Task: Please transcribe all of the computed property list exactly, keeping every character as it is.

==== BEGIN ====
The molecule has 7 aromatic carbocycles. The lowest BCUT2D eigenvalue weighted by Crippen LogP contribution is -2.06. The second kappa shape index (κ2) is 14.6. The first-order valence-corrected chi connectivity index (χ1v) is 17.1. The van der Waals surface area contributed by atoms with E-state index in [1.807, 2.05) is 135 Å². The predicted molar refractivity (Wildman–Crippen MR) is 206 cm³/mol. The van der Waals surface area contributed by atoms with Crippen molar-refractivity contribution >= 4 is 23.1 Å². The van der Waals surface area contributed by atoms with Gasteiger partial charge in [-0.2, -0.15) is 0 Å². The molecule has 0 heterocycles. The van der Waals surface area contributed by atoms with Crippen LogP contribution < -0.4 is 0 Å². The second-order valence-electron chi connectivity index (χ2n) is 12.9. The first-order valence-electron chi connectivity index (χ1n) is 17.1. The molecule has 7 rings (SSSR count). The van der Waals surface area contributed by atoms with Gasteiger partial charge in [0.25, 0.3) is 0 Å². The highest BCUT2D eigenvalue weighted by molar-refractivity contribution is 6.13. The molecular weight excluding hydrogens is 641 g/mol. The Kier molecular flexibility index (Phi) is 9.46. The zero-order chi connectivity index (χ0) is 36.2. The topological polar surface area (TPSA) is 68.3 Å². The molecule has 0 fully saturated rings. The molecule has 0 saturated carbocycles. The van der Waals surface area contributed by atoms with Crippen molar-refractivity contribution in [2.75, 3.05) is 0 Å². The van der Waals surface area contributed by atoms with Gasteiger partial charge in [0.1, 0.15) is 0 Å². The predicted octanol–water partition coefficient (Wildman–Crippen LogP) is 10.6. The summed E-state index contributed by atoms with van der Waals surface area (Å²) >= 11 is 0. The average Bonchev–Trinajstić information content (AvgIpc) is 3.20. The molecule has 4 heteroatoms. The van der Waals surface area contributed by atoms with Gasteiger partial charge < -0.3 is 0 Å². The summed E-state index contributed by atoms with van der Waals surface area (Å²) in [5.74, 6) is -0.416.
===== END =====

The molecule has 7 aromatic carbocycles. The lowest BCUT2D eigenvalue weighted by Crippen LogP contribution is -2.06. The second kappa shape index (κ2) is 14.6. The first-order valence-corrected chi connectivity index (χ1v) is 17.1. The van der Waals surface area contributed by atoms with E-state index in [1.807, 2.05) is 135 Å². The predicted molar refractivity (Wildman–Crippen MR) is 206 cm³/mol. The van der Waals surface area contributed by atoms with Crippen molar-refractivity contribution >= 4 is 23.1 Å². The van der Waals surface area contributed by atoms with Gasteiger partial charge in [-0.2, -0.15) is 0 Å². The molecule has 0 heterocycles. The van der Waals surface area contributed by atoms with Crippen LogP contribution < -0.4 is 0 Å². The second-order valence-electron chi connectivity index (χ2n) is 12.9. The first-order valence-electron chi connectivity index (χ1n) is 17.1. The molecule has 7 rings (SSSR count). The van der Waals surface area contributed by atoms with Gasteiger partial charge in [0.25, 0.3) is 0 Å². The highest BCUT2D eigenvalue weighted by molar-refractivity contribution is 6.13. The molecular weight excluding hydrogens is 641 g/mol. The Kier molecular flexibility index (Phi) is 9.46. The zero-order chi connectivity index (χ0) is 36.2. The topological polar surface area (TPSA) is 68.3 Å². The molecule has 0 fully saturated rings. The molecule has 0 saturated carbocycles. The van der Waals surface area contributed by atoms with Crippen molar-refractivity contribution in [2.75, 3.05) is 0 Å². The van der Waals surface area contributed by atoms with Gasteiger partial charge in [0.1, 0.15) is 0 Å². The predicted octanol–water partition coefficient (Wildman–Crippen LogP) is 10.6. The summed E-state index contributed by atoms with van der Waals surface area (Å²) >= 11 is 0. The average Bonchev–Trinajstić information content (AvgIpc) is 3.20. The molecule has 4 heteroatoms. The van der Waals surface area contributed by atoms with Gasteiger partial charge < -0.3 is 0 Å². The summed E-state index contributed by atoms with van der Waals surface area (Å²) in [5.74, 6) is -0.416.